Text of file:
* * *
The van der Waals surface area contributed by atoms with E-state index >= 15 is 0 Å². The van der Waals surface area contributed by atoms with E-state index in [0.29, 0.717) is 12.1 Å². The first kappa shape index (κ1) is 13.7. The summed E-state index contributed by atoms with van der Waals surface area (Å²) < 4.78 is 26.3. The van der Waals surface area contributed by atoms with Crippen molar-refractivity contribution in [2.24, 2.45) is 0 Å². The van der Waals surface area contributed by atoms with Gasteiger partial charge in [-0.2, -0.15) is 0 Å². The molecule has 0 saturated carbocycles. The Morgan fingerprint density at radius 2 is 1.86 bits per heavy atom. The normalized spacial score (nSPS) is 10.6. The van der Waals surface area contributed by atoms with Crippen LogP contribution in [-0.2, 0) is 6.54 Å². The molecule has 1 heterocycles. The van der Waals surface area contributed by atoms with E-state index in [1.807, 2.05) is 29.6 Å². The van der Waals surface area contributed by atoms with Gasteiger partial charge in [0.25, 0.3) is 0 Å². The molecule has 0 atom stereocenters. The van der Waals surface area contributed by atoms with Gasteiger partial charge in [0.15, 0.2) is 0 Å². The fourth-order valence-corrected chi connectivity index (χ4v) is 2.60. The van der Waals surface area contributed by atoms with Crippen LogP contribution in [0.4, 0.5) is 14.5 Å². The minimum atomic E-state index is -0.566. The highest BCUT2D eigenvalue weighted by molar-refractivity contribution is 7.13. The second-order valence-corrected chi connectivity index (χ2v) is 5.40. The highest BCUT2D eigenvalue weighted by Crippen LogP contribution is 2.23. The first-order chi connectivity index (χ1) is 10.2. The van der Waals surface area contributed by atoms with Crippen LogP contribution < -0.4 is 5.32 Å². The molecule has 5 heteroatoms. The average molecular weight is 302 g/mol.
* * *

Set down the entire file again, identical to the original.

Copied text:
The van der Waals surface area contributed by atoms with E-state index >= 15 is 0 Å². The van der Waals surface area contributed by atoms with E-state index in [0.29, 0.717) is 12.1 Å². The first kappa shape index (κ1) is 13.7. The summed E-state index contributed by atoms with van der Waals surface area (Å²) < 4.78 is 26.3. The van der Waals surface area contributed by atoms with Crippen molar-refractivity contribution in [2.24, 2.45) is 0 Å². The van der Waals surface area contributed by atoms with Gasteiger partial charge in [-0.2, -0.15) is 0 Å². The molecule has 0 saturated carbocycles. The Morgan fingerprint density at radius 2 is 1.86 bits per heavy atom. The normalized spacial score (nSPS) is 10.6. The van der Waals surface area contributed by atoms with Crippen LogP contribution in [-0.2, 0) is 6.54 Å². The molecule has 1 heterocycles. The van der Waals surface area contributed by atoms with E-state index in [1.807, 2.05) is 29.6 Å². The van der Waals surface area contributed by atoms with Gasteiger partial charge in [0.25, 0.3) is 0 Å². The molecule has 0 atom stereocenters. The van der Waals surface area contributed by atoms with Gasteiger partial charge in [0.15, 0.2) is 0 Å². The fourth-order valence-corrected chi connectivity index (χ4v) is 2.60. The van der Waals surface area contributed by atoms with Crippen LogP contribution in [0.4, 0.5) is 14.5 Å². The minimum atomic E-state index is -0.566. The highest BCUT2D eigenvalue weighted by molar-refractivity contribution is 7.13. The second-order valence-corrected chi connectivity index (χ2v) is 5.40. The highest BCUT2D eigenvalue weighted by Crippen LogP contribution is 2.23. The first-order chi connectivity index (χ1) is 10.2. The van der Waals surface area contributed by atoms with Crippen LogP contribution < -0.4 is 5.32 Å². The molecule has 5 heteroatoms. The average molecular weight is 302 g/mol.